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The Isar is a river in Tyrol, Austria and Bavaria, Germany. Its source is in the Karwendel range of the Alps in Tyrol; it enters Germany near Mittenwald, and flows through Bad Tölz, Munich, and Landshut before reaching the Danube near Deggendorf. At 295 km in length, it is the fourth largest river in Bavaria, after the Danube, Inn, and Main. It is Germany's second most important tributary of the Danube after the Inn.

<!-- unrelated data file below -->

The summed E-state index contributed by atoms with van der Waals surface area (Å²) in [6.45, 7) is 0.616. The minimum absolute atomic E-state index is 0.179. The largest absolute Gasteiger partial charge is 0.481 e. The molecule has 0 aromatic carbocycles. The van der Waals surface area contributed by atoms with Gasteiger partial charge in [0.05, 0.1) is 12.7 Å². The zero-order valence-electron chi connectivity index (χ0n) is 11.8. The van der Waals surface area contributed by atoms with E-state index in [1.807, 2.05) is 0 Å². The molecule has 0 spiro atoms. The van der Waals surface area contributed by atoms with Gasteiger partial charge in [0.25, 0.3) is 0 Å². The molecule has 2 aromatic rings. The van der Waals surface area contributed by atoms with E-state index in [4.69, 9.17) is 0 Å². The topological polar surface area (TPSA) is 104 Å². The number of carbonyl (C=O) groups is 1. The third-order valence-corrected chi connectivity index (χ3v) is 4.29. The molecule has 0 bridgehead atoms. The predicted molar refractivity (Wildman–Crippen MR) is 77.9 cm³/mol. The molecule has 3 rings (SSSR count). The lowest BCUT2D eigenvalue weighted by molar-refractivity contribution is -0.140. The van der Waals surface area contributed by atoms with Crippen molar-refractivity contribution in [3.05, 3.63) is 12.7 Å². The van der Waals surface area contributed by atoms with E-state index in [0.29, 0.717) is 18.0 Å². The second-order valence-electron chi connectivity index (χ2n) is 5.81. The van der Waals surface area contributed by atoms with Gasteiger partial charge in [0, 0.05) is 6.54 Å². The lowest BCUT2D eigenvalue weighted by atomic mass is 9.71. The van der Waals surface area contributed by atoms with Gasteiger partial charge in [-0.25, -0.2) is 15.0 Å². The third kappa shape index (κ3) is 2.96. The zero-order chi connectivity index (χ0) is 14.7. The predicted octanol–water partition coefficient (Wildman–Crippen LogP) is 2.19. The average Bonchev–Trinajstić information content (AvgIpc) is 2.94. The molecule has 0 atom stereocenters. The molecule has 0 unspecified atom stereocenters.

One theory is that the name Isar comes from the hypothetical Indo-European root *es or *is, which meant "flowing water" and later turned into a word for frozen water in Proto-Germanic. An older theory is that it comes from Celtic words and the name Isar is a construction of the Celtic stems ys "fast, torrential" and ura "water, river". According to another interpretation ys may mean "high" as well as "low", referring to the rapidly changing water level in the river Isar. In the ancient settlement area of the Celts several related river names can be found:


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